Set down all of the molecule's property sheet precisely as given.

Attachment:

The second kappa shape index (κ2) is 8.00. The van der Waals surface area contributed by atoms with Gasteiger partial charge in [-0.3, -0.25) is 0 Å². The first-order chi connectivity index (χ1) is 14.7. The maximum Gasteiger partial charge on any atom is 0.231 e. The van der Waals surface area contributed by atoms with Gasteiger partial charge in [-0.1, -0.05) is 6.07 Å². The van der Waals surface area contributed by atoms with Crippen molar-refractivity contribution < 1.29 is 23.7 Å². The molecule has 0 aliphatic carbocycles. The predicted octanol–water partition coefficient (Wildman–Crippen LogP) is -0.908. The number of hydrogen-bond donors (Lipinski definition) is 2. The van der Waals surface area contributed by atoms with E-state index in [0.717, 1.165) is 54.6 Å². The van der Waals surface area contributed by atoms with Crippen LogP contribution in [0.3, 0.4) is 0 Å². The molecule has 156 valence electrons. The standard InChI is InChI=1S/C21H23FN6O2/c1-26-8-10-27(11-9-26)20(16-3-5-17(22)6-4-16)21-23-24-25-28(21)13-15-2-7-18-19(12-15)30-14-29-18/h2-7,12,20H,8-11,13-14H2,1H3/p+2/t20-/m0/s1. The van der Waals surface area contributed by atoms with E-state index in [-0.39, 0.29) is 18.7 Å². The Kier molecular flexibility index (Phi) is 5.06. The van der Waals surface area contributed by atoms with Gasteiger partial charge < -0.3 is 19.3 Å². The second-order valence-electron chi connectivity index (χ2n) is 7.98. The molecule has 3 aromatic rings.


The second kappa shape index (κ2) is 8.00. The van der Waals surface area contributed by atoms with Gasteiger partial charge in [-0.3, -0.25) is 0 Å². The first-order chi connectivity index (χ1) is 14.7. The maximum Gasteiger partial charge on any atom is 0.231 e. The van der Waals surface area contributed by atoms with Gasteiger partial charge in [-0.1, -0.05) is 6.07 Å². The van der Waals surface area contributed by atoms with Crippen molar-refractivity contribution < 1.29 is 23.7 Å². The molecule has 0 aliphatic carbocycles. The predicted octanol–water partition coefficient (Wildman–Crippen LogP) is -0.908. The number of hydrogen-bond donors (Lipinski definition) is 2. The van der Waals surface area contributed by atoms with E-state index in [0.717, 1.165) is 54.6 Å². The van der Waals surface area contributed by atoms with Crippen LogP contribution in [0.3, 0.4) is 0 Å². The molecule has 156 valence electrons. The standard InChI is InChI=1S/C21H23FN6O2/c1-26-8-10-27(11-9-26)20(16-3-5-17(22)6-4-16)21-23-24-25-28(21)13-15-2-7-18-19(12-15)30-14-29-18/h2-7,12,20H,8-11,13-14H2,1H3/p+2/t20-/m0/s1. The van der Waals surface area contributed by atoms with E-state index in [-0.39, 0.29) is 18.7 Å². The Kier molecular flexibility index (Phi) is 5.06. The van der Waals surface area contributed by atoms with Gasteiger partial charge < -0.3 is 19.3 Å². The second-order valence-electron chi connectivity index (χ2n) is 7.98. The molecule has 3 aromatic rings.